According to a NCHS brief released this month, whole grain intake as part of total grain consumption is slowly but steadily increasing among adults aged 20 and older in the United States. Though we still have work to do to get closer to making half of our grains whole and meeting the Dietary Guidelines recommendations, this is heartening news. Keep up the whole grain choices! As scientiﬁc understanding of the health beneﬁts of whole grains has increased, more people have begun seeking whole grain products. In fact, 86% of respondents to our 2018 survey indicated health as a main driver in choosing whole grains. Companies are responding to mounting scientiﬁc evidence and consumer demand as well. To date, nearly 13,000 products have been registered to carry the Whole Grain Stamp, which requires products contain a minimum of half a serving of whole grains (8g) per labeled serving in order to qualify!
The eating patterns of past generations were equally inﬂuenced by advancements in knowledge. America was rapidly changing in the mid-19th and 20th centuries, and a trip down memory lane reveals some surprising influences, who not only impacted what people ate then, but continue to inﬂuence what people eat today.
19th Century Nutrition
Nutrition science was still very young in 19th century America. Though the idea that food choice had an impact on health was largely accepted, the speciﬁcs of how and why this was true were a matter of speculation. Meat, thought to be more easily digested than vegetables, was often prescribed for ailments along with healthy doses of wine. One man saw a diﬀerent, plant-based path to health. Sylvester Graham’s thoughts on nutrition were largely inﬂuenced by his observations on the impact the increasingly industrialized and urban world had on health. He believed, and promoted, avoidance of all “stimulating” foods and habits and encouraged eating food as close to its natural state as possible. He was an early proponent of a vegetarian diet, and his teachings highlighted the importance of whole grain consumption. Though considered one of the founders of vegetarianism in America, he is perhaps even better known for his whole grain advocacy.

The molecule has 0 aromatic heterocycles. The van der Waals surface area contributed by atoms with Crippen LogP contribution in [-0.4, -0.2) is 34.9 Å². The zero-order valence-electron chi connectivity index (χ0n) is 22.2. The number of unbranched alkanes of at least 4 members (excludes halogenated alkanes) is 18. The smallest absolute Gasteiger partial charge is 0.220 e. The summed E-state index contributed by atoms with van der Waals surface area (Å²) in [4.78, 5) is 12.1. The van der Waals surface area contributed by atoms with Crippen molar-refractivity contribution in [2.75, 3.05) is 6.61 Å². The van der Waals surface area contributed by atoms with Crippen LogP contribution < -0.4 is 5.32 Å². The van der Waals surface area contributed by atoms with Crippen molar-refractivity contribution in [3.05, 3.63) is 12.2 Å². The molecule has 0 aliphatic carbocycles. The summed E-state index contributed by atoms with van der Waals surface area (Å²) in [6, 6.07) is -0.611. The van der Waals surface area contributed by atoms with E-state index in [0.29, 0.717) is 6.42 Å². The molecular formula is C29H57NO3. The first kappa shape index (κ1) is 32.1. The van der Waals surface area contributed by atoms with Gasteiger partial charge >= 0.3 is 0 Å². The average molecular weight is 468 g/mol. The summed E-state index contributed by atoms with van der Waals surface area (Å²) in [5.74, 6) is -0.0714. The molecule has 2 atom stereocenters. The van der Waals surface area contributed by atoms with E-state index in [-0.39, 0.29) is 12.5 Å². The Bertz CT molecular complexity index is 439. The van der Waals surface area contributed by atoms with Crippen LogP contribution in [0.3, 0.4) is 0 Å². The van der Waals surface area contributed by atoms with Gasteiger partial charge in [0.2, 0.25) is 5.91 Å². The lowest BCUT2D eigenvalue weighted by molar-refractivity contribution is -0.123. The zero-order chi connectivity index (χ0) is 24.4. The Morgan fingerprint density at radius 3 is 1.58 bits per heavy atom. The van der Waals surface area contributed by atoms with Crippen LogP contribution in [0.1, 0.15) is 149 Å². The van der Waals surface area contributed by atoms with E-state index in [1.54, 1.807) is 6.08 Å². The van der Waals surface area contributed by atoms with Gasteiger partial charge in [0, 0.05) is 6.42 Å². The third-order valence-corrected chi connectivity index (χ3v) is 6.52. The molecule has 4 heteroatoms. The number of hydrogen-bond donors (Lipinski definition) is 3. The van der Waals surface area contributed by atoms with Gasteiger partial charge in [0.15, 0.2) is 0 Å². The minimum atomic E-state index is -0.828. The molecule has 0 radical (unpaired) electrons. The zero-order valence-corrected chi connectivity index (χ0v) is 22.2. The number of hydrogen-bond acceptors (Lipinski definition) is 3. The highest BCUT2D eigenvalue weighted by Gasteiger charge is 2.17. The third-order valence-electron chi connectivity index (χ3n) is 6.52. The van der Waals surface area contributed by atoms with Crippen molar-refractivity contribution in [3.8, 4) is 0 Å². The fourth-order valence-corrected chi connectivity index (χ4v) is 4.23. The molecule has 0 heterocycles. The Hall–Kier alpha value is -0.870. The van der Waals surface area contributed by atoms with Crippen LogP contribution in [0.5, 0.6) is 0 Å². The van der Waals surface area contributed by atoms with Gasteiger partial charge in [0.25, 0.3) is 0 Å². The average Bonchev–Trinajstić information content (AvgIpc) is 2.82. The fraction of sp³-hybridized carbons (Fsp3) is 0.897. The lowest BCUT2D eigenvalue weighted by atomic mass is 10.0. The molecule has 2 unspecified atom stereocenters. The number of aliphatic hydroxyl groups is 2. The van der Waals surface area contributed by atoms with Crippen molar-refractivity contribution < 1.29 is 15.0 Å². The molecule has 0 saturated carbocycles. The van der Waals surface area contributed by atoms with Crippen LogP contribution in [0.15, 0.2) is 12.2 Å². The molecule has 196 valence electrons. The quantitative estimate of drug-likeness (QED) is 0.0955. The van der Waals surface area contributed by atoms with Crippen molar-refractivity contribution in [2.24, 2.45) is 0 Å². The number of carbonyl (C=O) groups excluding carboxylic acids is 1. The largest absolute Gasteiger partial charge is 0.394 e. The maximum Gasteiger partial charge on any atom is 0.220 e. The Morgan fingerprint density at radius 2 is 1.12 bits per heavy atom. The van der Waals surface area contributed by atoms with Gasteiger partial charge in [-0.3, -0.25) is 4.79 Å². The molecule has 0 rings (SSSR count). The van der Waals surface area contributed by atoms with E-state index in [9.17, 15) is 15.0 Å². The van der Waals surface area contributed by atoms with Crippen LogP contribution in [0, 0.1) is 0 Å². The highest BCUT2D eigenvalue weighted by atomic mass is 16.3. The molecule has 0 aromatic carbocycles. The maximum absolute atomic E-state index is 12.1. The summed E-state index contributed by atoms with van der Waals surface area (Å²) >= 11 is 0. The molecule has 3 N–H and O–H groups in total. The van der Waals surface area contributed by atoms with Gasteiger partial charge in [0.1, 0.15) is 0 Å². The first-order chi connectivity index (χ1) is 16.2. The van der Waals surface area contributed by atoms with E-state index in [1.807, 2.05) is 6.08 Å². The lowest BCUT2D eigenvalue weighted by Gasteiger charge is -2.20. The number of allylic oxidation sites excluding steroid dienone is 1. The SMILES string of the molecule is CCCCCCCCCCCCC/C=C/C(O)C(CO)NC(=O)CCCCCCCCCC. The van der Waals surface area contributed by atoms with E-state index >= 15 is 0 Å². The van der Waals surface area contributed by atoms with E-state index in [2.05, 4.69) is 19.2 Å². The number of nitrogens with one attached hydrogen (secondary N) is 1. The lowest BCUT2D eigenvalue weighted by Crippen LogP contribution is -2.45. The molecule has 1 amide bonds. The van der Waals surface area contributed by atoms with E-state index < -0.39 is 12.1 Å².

Graham proselytized grinding grain at home, creating a minimally-processed ﬂour for baking. When Graham’s popularity skyrocketed in the mid-1800s, many shop owners started selling products using coarsely-ground whole grain ﬂour marketed with his name—graham ﬂour, graham bread, and a bit later, the graham cracker. Advancements in the milling process in the late 20th century drastically changed ﬂour production, and what was once ground either at home or by huge stones at the local grist mill was now being crushed in factories by huge porcelain and cast-iron rollers. This roller technology, invented in Hungary in the early 19th century, enabled more of the grain’s endosperm to be extracted from its bran and germ, making the milling process more eﬃcient and the reﬁning process more eﬀective. Reﬁned ﬂour had historically been more expensive, and therefore desirable, due to the extra labor involved in sifting, but now roller mills made this sought-after reﬁned ﬂour cheap and accessible. Despite the boom of reﬁned grain products that followed, Graham’s ideas about the importance of whole grains remained in circulation and continued to inﬂuence the next generation of Americans.
John Kellogg, inﬂuenced by Graham’s teachings, created his own health and wellness sanatorium in the late 19th and early 20th century. His method was based around the promotion of health through diet, for which whole grains played an important role. He is perhaps best-known for inventing the corn ﬂake, originally served as a health food at his sanatorium. The resulting rave reviews helped launch the popularization of the breakfast cereal. Charles Post, a patient in Kellogg’s sanatorium and a believer in his methods, soon became his competitor and created his own cereals made with the whole grain ﬂour Graham so strongly believed in.
The health sciences have come far since the 19th and 20th centuries, but the ideas and technology from that era still live on in our current food culture. Roller milling is still used, now eﬃciently processing both whole and reﬁned grains. Kellogg Company and Post Consumer Brands continue to produce breakfast cereals, including many that carry the Whole Grain Stamp. Graham ﬂour, to this day, is deﬁned by the USDA as a coarsely-ground whole grain wheat ﬂour. While graham ﬂour is deﬁned as a whole grain, graham crackers are not, so make sure you check for the Whole Grain Stamp on your favorite ﬁreside snack, or in an homage to Graham himself, make your own! Have a favorite historic food inﬂuencer? Share with us below! (Abby)